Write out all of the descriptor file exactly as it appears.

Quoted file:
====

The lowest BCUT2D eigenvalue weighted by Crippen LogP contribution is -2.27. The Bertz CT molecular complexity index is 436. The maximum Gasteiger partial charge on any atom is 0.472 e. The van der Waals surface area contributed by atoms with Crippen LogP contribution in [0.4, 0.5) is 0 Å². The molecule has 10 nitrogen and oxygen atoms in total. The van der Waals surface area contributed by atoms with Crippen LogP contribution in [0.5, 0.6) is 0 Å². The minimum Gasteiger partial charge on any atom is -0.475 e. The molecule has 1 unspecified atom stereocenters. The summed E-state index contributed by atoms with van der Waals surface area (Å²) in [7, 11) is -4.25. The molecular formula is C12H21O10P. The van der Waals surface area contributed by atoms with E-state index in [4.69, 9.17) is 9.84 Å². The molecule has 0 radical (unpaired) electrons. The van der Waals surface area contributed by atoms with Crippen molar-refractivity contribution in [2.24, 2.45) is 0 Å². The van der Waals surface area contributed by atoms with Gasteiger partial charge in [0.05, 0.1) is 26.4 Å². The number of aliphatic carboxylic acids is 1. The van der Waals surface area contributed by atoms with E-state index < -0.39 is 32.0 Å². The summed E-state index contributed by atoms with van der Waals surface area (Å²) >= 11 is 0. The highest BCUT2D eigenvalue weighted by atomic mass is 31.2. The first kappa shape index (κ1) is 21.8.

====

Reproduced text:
The lowest BCUT2D eigenvalue weighted by Crippen LogP contribution is -2.27. The Bertz CT molecular complexity index is 436. The maximum Gasteiger partial charge on any atom is 0.472 e. The van der Waals surface area contributed by atoms with Crippen LogP contribution in [0.4, 0.5) is 0 Å². The molecule has 10 nitrogen and oxygen atoms in total. The van der Waals surface area contributed by atoms with Crippen LogP contribution in [0.5, 0.6) is 0 Å². The minimum Gasteiger partial charge on any atom is -0.475 e. The molecule has 1 unspecified atom stereocenters. The summed E-state index contributed by atoms with van der Waals surface area (Å²) in [7, 11) is -4.25. The molecular formula is C12H21O10P. The van der Waals surface area contributed by atoms with E-state index in [4.69, 9.17) is 9.84 Å². The molecule has 0 radical (unpaired) electrons. The van der Waals surface area contributed by atoms with Crippen molar-refractivity contribution in [2.24, 2.45) is 0 Å². The van der Waals surface area contributed by atoms with Gasteiger partial charge in [0.05, 0.1) is 26.4 Å². The number of aliphatic carboxylic acids is 1. The van der Waals surface area contributed by atoms with E-state index < -0.39 is 32.0 Å². The summed E-state index contributed by atoms with van der Waals surface area (Å²) >= 11 is 0. The highest BCUT2D eigenvalue weighted by atomic mass is 31.2. The first kappa shape index (κ1) is 21.8.